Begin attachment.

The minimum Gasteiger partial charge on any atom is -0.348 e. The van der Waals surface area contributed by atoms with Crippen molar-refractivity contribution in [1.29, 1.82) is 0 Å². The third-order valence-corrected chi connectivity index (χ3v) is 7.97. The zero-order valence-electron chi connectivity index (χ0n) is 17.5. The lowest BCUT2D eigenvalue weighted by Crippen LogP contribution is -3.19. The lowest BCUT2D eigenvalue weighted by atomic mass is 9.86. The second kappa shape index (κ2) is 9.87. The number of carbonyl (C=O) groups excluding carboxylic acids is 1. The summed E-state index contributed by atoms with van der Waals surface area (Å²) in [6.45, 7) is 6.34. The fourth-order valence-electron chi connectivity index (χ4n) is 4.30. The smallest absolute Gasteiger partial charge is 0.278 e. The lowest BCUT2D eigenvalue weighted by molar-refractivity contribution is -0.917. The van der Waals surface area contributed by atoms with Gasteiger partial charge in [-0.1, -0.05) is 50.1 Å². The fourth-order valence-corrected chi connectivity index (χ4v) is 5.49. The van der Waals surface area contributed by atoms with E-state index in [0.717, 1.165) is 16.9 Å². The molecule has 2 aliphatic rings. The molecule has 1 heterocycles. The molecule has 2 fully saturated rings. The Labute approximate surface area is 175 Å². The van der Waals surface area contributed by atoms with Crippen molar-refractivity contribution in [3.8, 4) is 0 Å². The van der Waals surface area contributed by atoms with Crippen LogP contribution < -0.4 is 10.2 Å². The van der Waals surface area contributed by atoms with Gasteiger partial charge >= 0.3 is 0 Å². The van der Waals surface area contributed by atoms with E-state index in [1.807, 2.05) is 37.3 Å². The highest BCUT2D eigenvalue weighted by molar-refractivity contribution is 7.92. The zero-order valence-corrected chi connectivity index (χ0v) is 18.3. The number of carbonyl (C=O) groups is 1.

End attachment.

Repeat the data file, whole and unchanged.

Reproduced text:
The minimum Gasteiger partial charge on any atom is -0.348 e. The van der Waals surface area contributed by atoms with Crippen molar-refractivity contribution in [1.29, 1.82) is 0 Å². The third-order valence-corrected chi connectivity index (χ3v) is 7.97. The zero-order valence-electron chi connectivity index (χ0n) is 17.5. The lowest BCUT2D eigenvalue weighted by Crippen LogP contribution is -3.19. The lowest BCUT2D eigenvalue weighted by atomic mass is 9.86. The second kappa shape index (κ2) is 9.87. The number of carbonyl (C=O) groups excluding carboxylic acids is 1. The summed E-state index contributed by atoms with van der Waals surface area (Å²) in [6.45, 7) is 6.34. The fourth-order valence-electron chi connectivity index (χ4n) is 4.30. The smallest absolute Gasteiger partial charge is 0.278 e. The lowest BCUT2D eigenvalue weighted by molar-refractivity contribution is -0.917. The van der Waals surface area contributed by atoms with Gasteiger partial charge in [-0.1, -0.05) is 50.1 Å². The fourth-order valence-corrected chi connectivity index (χ4v) is 5.49. The van der Waals surface area contributed by atoms with E-state index in [0.717, 1.165) is 16.9 Å². The molecule has 2 aliphatic rings. The molecule has 1 heterocycles. The molecule has 2 fully saturated rings. The Labute approximate surface area is 175 Å². The van der Waals surface area contributed by atoms with Crippen molar-refractivity contribution in [3.8, 4) is 0 Å². The van der Waals surface area contributed by atoms with Crippen LogP contribution < -0.4 is 10.2 Å². The van der Waals surface area contributed by atoms with Gasteiger partial charge >= 0.3 is 0 Å². The van der Waals surface area contributed by atoms with E-state index in [1.807, 2.05) is 37.3 Å². The highest BCUT2D eigenvalue weighted by molar-refractivity contribution is 7.92. The zero-order valence-corrected chi connectivity index (χ0v) is 18.3. The number of carbonyl (C=O) groups is 1.